While Clinton permitted a roll call vote in Denver — with more than 1,000 convention delegates officially casting their first-ballot vote for her rather than then-Senator Obama — she thereafter called for Obama to become the nominee by acclamation. Having made a public statement regarding her own base of support within the Democratic Party — it’s highly unusual, indeed almost unheard of, for a roll call vote to occur when one of the two candidates has conceded — Clinton receded into the background. By which I mean that she became, within just a few months, arguably the second most-powerful person in America: the Secretary of State.
But Clinton had seriously considered staying in the race past June 7th of 2008. The reason she almost did — she was barely talked out of it by her aides — is the very reason Bernie Sanders could still win the Democratic nomination in 2016.
Super-delegates exist for only one purpose: to overturn, if necessary, the popular-vote and delegate-count results.
Super-delegates would be meaningless if their only purpose were to validate the primary and caucus results, which is why that consideration had absolutely nothing to do with their creation. When super-delegates were created in 1984, it was in fact to avoid a repeat of what had almost happened in 1980: a candidate with no shot at winning the general election almost becoming the popular-vote and pledged-delegate winner. It may seem counter-intuitive to some now, but the Democratic Party in 1984 wanted a mechanism available to vote down the Party’s prospective nominee — the popular-vote and pledged-delegate winner — if that person couldn’t be elected in the November general election. So when Howard Dean, former presidential candidate and Democratic National Committee Chair, said several months ago that he would cast his super-delegate vote without regard for the popular vote or pledged-delegate race, he was only stating what has been true about super-delegates for 32 years now: their role in the process is only “activated” either (a) to validate a historically weak front-runner who isn’t able to clinch the nomination via pledged delegates alone (in which case the super-delegates are “active,” and yet things would be no different if they didn’t exist), or, more profoundly, (b) to preclude the nomination of someone who can’t win the general election.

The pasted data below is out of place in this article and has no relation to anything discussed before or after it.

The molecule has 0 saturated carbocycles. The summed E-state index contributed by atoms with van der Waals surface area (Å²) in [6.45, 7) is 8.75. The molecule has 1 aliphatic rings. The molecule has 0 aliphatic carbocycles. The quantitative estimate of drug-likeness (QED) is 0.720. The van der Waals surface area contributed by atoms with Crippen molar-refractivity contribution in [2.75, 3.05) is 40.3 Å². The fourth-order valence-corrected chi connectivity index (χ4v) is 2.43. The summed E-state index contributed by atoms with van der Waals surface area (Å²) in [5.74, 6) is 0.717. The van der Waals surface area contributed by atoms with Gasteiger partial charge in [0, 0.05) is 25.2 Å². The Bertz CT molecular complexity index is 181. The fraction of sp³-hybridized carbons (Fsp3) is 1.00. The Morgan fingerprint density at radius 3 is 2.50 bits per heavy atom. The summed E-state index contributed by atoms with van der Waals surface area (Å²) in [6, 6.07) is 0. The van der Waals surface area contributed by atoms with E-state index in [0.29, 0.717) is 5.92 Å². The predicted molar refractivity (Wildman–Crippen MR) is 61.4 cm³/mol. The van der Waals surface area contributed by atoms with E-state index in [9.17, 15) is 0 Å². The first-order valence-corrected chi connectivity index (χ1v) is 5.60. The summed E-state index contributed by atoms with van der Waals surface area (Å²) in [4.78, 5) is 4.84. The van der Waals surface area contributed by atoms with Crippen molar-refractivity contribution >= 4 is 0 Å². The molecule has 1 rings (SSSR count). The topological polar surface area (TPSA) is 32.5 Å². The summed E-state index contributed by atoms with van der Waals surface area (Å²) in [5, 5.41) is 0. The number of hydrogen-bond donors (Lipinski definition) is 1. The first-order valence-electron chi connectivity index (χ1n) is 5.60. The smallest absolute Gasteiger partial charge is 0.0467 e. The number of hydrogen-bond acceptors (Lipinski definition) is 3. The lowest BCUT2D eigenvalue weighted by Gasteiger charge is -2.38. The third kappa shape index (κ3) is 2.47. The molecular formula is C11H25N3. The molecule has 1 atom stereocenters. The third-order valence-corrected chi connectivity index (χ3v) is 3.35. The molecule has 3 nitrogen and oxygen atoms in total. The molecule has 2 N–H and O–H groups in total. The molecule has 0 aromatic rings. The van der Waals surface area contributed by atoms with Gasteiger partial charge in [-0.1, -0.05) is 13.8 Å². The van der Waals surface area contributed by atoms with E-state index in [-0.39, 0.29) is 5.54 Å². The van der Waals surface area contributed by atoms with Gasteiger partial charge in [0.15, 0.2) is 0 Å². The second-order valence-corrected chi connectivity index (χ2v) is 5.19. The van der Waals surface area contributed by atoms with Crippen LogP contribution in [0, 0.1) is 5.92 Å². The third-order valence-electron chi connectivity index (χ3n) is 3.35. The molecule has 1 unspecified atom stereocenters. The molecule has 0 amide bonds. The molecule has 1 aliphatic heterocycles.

Fast-forward to 2016.
John King of CNN, and others, have made crystal-clear the scenario under which Bernie Sanders could become the Democratic nominee for President: he runs the table on the remaining primaries and caucuses.
If Sanders runs the table in 2016, it will mean the following has (by June 7th) happened:
The above alone — while absolutely stunning; Sanders running significantly better than Obama for the entire second half of the primary season is a major eye-opener — wouldn’t be enough to trigger the second scenario in which super-delegates are suddenly meaningful (as noted above, a front-runner so weak he or she is unlikely to win the general election). What makes 2016 very different from 2008 is that the following items are presently true: